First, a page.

Attorney General James' Office of Special Investigation Releases Report on Death of Janet Jordan – New York State Attorney General

September 23, 2022
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NEW YORK – New York Attorney General Letitia James’ Office of Special Investigation (OSI) today released its report on the death of Janet Jordan in Rochester, Monroe County. Following a thorough and comprehensive investigation, including review of physical evidence, forensic evidence, and video surveillance footage, OSI confirmed that off-duty Rochester Police Department (RPD) Sergeant Melvin Williams murdered Janet Jordan in her home on March 14, 2022, before taking his own life a few hours later.
On March 14, 2022, Janet Jordan got home from where she worked at the Monroe County Public Safety Communication Department at midnight. Security video showed that no one else entered the house until shortly after 2 a.m., when a person turned a surveillance camera mounted at the front door to face the house and used a key to open the door and go inside. An hour later, the surveillance camera footage showed Sgt. Williams leaving Ms. Jordan’s house. Video also showed Sgt. Williams walking to his car, parked in a lot behind a nearby pizzeria, and driving away. Ms. Jordan’s husband then arrived home at 7:15 a.m. after his work shift ended at the Monroe County Jail. He went into his house and called 911 moments later, reporting he had found his wife dead.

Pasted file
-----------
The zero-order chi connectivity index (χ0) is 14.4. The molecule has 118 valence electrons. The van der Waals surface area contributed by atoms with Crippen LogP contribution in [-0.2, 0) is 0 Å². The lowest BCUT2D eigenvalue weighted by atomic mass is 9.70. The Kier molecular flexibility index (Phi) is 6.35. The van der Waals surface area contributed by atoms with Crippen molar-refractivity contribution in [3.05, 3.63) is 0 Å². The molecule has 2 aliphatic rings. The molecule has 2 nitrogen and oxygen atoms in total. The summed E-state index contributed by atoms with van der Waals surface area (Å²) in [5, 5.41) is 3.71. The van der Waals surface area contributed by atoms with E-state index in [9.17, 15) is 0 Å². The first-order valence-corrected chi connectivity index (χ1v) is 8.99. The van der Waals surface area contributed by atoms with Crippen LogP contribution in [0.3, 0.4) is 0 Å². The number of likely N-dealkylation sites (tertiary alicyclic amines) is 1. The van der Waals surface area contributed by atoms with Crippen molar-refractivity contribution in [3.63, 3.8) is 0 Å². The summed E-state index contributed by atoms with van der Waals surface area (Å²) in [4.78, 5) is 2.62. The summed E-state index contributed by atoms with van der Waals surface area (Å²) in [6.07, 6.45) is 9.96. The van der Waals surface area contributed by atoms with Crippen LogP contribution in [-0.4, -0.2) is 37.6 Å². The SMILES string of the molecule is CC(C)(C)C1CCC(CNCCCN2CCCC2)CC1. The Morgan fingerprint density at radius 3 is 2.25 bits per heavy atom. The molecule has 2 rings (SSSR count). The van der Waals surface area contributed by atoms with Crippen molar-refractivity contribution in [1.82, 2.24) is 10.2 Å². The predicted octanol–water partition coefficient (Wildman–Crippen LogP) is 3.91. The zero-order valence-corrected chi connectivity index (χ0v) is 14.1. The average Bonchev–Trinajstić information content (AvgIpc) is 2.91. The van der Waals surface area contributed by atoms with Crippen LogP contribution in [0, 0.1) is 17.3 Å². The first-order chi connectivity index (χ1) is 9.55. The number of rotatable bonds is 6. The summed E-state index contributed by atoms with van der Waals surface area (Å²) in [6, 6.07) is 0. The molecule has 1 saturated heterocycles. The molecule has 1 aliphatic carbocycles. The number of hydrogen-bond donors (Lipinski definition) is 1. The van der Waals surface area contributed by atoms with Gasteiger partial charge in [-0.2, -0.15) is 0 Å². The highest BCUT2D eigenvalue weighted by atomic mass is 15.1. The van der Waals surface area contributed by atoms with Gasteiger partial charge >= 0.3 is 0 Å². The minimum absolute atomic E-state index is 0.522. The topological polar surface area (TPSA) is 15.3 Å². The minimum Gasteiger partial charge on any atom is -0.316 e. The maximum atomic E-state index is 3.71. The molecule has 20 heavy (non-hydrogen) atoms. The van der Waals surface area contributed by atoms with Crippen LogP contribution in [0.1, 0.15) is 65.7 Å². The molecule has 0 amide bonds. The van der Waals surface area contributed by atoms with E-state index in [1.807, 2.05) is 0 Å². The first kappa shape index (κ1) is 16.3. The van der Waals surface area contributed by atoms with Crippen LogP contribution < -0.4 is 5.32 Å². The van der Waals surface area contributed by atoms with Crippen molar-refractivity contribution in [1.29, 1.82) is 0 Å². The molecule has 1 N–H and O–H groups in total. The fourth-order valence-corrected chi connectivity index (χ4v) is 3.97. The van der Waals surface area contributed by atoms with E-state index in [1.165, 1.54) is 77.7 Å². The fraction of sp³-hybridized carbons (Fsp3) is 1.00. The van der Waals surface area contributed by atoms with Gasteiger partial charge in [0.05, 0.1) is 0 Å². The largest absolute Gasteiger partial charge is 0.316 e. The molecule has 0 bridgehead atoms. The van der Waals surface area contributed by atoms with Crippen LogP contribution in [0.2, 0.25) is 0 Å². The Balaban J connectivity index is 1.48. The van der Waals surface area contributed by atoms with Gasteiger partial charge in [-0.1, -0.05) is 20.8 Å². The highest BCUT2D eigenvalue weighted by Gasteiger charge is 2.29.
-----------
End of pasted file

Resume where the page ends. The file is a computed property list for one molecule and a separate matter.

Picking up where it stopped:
Phone records showed that Sgt. Williams sent messages to his wife, family members, and a fellow RPD officer indicating that he planned to take his own life between the hours of 4 and 5:30 a.m. Authorities then pinged his phone, and found it was near a public park. At 9:18 a.m., members of the New York State Police found Sgt. Williams dead in his car at Veterans Memorial Park in Henrietta. Evidence suggested he had shot himself in the head with his RPD service weapon.
Sgt. Williams’ DNA was found on cartridge casings found in Ms. Jordan’s house, and Ms. Jordan’s DNA was found on the sleeves of the jacket Sgt. Williams was wearing when police found his body. A key to Janet Jordan’s house was found in Sgt. Williams’ pants pocket. The medical examiner determined that Ms. Jordan died of gunshot wounds to the head and deemed the manner of death to be homicide. The medical examiner determined that Sgt. Williams died of a single gunshot wound to the head and deemed the manner of death to be suicide. 
A full review of the physical evidence, forensic evidence, and video surveillance footage supports the conclusion that Sgt. Williams was responsible for Janet Jordan’s death. OSI uncovered no evidence indicating that any other person was involved in the homicide. Therefore, there is no basis on which OSI could seek charges against any living person in this case.
Executive Law Section 70-b directs OSI to investigate and, if warranted, prosecute offenses arising from any incident in which the death of a person is caused by a police officer, whether on or off duty. When OSI does not or, as in this case, cannot seek charges against the officer, Section 70-b requires OSI to issue a public report describing its investigation.

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